Top Ten National Park Campgrounds

Haleakala National Park, Hawaii
  |  Gorp.com

Haleakala National Park slices up volcanic Mt. Haleakala, a dramatic scurry to the clouds from sea level to 10,000 feet over a distance of 35 miles. The environment changes rapidly and dramatically with the altitude, from subtropical rainforest at sea level to subalpine desert in the crater. Every inch of the park makes for extraordinary exploration. A full 19,270 of Haleakala National Park's 28,655 acres are wilderness.

Haleakala National Park encompasses the upper slopes of the volcano, with its subalpine cinder desert and rainforest areas, and stretches down the southeast flank to the Kipahulu coastline. Overnight facilities include two drive-in campgrounds, two wilderness campgrounds, and three wilderness cabins. The drive-in campgrounds are located at Hosmer Grove at 6800 feet elevation near Park Headquarters and on the coast in Kipahulu, 40 minutes south of Hana. Accessible only by trail are two primitive wilderness campgrounds at Paliku and Holua.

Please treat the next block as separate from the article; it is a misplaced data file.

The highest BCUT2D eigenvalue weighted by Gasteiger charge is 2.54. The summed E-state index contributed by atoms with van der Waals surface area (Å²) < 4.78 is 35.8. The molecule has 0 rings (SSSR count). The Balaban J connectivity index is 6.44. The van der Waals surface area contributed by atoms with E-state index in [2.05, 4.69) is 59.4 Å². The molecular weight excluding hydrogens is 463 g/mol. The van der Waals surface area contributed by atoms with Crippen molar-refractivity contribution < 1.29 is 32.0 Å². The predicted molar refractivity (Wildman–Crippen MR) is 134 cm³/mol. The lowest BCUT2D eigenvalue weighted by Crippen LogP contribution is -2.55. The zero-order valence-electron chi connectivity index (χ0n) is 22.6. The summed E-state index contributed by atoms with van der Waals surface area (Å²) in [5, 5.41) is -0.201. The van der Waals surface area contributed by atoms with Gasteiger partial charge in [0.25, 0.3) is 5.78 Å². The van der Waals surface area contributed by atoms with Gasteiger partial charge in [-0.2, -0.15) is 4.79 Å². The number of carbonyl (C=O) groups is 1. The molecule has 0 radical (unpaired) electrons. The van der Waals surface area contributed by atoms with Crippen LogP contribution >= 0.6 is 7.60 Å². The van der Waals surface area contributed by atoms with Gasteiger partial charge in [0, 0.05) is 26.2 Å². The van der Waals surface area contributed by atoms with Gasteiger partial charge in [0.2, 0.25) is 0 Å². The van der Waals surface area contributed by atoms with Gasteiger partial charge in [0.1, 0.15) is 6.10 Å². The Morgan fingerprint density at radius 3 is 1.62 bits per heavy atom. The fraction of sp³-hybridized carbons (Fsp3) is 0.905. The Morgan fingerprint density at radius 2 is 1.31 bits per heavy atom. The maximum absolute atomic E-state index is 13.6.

The wilderness area of Haleakala National Park is ecologically fragile. Paliku, located at the base of a rainforest cliff, is reached via a strenuous 10 mile hike. Kapalaoa is isolated in the cinder desert, 6 miles down the Sliding Sands Trail. Holua, the most accessible site, sits in a shrubland at the top of Ko'olau Gap, 4 miles down the Halemau'u Trail. Kipahulu Valley is a Scientific Reserve and is closed to public entry above 1000 feet elevation. Temperatures often drop into the 30's at night; daytime highs may reach 40-70 F. Freezing rain, dense cloud cover and high winds are common any month of the year, but especially in the winter and spring.

Hosmer Grove Campground is often cool, windy or rainy. There are a few tables and grills, potable water and chemical toilets. Maximum occupancy is 50 people.

Kipahulu Campground can be warm, wet, and breezy with mosquitoes and passing showers.

Wilderness Campgrounds at Paliku and Holua have pit toilets, and a limited non-potable water supply. Water must be treated before drinking.

Just the Facts

Route: Glacier to Artist Point on WA 542.

Length: 24 miles (one hour)

Season: Summer to early fall.


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